Henry Chase

This biography is from Annals of the American Pulpit: Or, Commemorative Notices of Distinguished American Clergymen of Various Denominations, from the Early Settlement of the Country to the Close of the Year Eighteen Hundred and Fifty-five, with Historical Introductions, by William Buell Sprague, published by R. Carter and Brothers, 1859, Volume 7. Additional information given at the end is from Old Sands Street Methodist Episcopal Church, of Brooklyn, N. Y.: An Illustrated Centennial Record, Historical and Biographical, by Edwin Warriner, published for the author by Phillips & Hunt, 1885. Many thanks to James and Debra Wilson for contributing it to this website.

HENRY CHASE of the New York East Conference, a son of Daniel and Elizabeth CHASE, was born in Hoosick, Rensselaer County, N. Y., 9/10/1790. His parents were both educated as Friends, and spoke the "plain language" through life, though they ultimately became members of the Methodist Church. Daniel CHASE was a hardy farmer, of great energy and uncommon power of endurance. His third child, and eldest son, Henry, inherited these qualities from his father. He spent his boyhood amid the rugged labours of a newly settled country. He thirsted for knowledge which the District School could not afford. He besought his father, with great earnestness, and even with tears, to allow him to enjoy the advantages of an Academy; but his father, in consideration of his having a large family, and but very limited means of support, felt constrained to deny his request. Henry, unyielding in his determination to become an educated man, began a course of study, which ultimately included the Latin, Greek, Hebrew, French and German Languages, several branches of the higher Mathematics, Natural Philosophy, Chemistry, Rhetoric, Metaphysics, and finally Theology. To some or other of these branches he gave whatever leisure he could command from his daily labours, during a period of several years, depending on such casual aid as he could find in the vicinity or among his friends.

Mr. Chase became a member of the Methodist Church, when he was about 18 years of age; and the next year (1809) he was engaged as a Preacher on the Pownal [Vermont] circuit. In the spring of 1810, he was transferred to the Pittsfield [Massachusetts] circuit. In the summer of 1811, he made an excursion to Ohio, the then far-off western wilderness. In 1812, he taught a school in Easton [Washington County, NY] and, from this time till 1818, divided his time between teaching, labouring on his father's farm, and preaching on the Lyons circuit. In the fall of 1818, he removed to Troy, where he taught a school, and preached on the Sabbath, for more than 2 years. In the spring of 1820, he removed to New York [City], and became a teacher in the Wesleyan Seminary. In November 1821 he became the assistant of the Rev. John TRUAIR, in preaching at the Mariners' Church, though his first service there had been in February preceding. In January 1823 he resigned his place in the Wesleyan Seminary and devoted himself exclusively to the seamen's cause, preaching, visiting in ship and on shore, and exerting himself in every possible way for the moral improvement and elevation of this neglected class of the community. In 11/1824 he transferred his labours to the Methodist field in New York City, leaving Mr. Truair still in charge of the sailors' cause. In 5/1826, he was recalled to the Mariners' Church, in full charge, and continued in this relation till 7/8/1853, the day of his death. His disease was paralysis, which attacked first the middle finger of his right hand; after an interval, the whole arm, though not wholly disabling it; and, finally, the whole system - causing death on the second day of the last attack. He was unable to speak throughout his fatal illness. His funeral sermon was preached by the Rev. J. B. Wakely.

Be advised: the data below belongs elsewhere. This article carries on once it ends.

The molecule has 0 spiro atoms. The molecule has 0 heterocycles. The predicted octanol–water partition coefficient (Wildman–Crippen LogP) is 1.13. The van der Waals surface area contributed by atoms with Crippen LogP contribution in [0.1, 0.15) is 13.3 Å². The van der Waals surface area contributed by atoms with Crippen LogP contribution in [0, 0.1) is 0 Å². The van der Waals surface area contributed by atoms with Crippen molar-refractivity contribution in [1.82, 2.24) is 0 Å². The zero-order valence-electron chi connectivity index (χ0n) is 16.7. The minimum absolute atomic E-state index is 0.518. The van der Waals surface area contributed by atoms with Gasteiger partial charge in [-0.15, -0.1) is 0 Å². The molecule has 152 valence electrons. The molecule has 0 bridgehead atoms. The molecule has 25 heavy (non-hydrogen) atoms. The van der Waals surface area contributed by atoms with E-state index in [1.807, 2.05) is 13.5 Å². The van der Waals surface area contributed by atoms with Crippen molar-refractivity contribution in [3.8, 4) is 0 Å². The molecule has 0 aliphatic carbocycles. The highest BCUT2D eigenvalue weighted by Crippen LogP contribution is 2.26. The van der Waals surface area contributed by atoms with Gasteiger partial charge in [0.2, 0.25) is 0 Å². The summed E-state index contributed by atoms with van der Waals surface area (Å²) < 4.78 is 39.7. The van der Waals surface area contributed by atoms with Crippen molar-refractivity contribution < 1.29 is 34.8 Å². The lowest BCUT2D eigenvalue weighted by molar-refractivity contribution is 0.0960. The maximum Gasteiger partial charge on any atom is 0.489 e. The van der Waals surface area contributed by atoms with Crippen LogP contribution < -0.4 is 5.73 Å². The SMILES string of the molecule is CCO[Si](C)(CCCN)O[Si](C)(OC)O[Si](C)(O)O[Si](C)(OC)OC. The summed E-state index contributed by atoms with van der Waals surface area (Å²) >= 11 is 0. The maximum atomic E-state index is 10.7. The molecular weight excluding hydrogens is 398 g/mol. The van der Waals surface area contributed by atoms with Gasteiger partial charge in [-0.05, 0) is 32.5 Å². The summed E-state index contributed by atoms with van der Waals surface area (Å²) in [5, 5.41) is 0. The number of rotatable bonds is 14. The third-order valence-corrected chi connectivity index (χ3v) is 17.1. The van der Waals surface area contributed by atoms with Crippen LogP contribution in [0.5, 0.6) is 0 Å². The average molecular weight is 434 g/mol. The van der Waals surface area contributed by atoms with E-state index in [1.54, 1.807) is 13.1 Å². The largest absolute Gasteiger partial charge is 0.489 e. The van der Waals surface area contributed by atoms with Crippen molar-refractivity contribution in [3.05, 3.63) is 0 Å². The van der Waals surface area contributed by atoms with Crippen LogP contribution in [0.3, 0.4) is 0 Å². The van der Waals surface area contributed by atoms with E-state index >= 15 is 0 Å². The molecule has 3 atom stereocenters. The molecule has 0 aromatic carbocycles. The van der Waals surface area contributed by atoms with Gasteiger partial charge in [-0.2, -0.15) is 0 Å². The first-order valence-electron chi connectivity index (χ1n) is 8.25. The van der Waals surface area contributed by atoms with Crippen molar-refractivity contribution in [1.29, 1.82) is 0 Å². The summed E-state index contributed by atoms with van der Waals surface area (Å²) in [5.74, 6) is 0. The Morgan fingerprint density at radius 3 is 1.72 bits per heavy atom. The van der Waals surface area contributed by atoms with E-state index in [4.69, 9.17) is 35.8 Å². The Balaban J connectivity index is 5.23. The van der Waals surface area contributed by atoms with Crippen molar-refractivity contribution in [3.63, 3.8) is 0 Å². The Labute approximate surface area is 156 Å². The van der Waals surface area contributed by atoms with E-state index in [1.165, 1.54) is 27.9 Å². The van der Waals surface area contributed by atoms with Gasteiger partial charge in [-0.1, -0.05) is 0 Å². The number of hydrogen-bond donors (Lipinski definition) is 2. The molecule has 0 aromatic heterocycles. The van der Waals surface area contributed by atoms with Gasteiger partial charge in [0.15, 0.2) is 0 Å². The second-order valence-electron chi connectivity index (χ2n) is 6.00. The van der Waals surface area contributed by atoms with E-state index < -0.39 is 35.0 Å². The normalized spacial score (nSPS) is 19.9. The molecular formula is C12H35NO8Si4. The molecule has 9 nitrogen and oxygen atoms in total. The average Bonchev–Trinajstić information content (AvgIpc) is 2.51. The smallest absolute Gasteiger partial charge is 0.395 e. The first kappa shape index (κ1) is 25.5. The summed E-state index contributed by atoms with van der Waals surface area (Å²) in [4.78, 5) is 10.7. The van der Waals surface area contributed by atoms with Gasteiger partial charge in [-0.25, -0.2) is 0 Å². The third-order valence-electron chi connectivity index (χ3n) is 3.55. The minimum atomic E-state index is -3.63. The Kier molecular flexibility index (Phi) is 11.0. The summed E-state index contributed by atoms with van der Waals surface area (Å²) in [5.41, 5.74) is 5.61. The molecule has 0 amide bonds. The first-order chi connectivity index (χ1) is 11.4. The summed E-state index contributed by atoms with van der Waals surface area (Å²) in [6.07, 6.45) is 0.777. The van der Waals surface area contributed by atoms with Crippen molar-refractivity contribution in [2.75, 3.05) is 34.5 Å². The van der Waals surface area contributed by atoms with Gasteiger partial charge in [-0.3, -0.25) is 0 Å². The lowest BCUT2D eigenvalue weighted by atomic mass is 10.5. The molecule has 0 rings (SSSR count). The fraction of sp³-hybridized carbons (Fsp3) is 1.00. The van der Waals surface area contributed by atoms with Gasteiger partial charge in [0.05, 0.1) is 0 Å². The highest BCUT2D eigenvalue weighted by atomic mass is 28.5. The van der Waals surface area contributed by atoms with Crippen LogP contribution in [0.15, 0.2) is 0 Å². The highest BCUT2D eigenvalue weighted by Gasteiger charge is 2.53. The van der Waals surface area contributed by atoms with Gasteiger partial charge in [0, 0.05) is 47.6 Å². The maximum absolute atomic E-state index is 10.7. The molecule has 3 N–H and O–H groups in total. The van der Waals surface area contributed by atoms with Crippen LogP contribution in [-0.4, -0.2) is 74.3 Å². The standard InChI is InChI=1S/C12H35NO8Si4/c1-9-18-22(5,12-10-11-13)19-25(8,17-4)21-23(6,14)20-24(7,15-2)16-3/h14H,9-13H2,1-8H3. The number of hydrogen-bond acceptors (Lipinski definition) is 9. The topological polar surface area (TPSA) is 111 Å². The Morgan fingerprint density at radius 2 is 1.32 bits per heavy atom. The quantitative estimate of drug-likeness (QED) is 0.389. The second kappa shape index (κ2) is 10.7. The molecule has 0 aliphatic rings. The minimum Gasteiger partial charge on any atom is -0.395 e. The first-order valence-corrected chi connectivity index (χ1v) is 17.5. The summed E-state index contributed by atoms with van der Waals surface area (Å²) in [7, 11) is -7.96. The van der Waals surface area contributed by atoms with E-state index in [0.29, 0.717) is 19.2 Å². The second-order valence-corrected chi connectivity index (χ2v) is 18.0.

On 9/10/1809 Mr. Chase was married to Rachel PINE of Swansy, Mass. They had 10 children: 4 sons and 6 daughters. His children were all well educated, and 3 of his sons went to College. Mrs. Chase died in New York, 6/1842, aged 55 years.

From Old Sands Street Methodist Episcopal Church, of Brooklyn, N. Y.: An Illustrated Centennial Record, Historical and Biographical, by Edwin Warriner, published for the author by Phillips & Hunt, 1885:

Children of Henry and Rachel CHASE:

The daughters as well as the sons of Henry Chase enjoyed the best educational advantages of their time; two of them attended Rutgers Female Seminary in New York.

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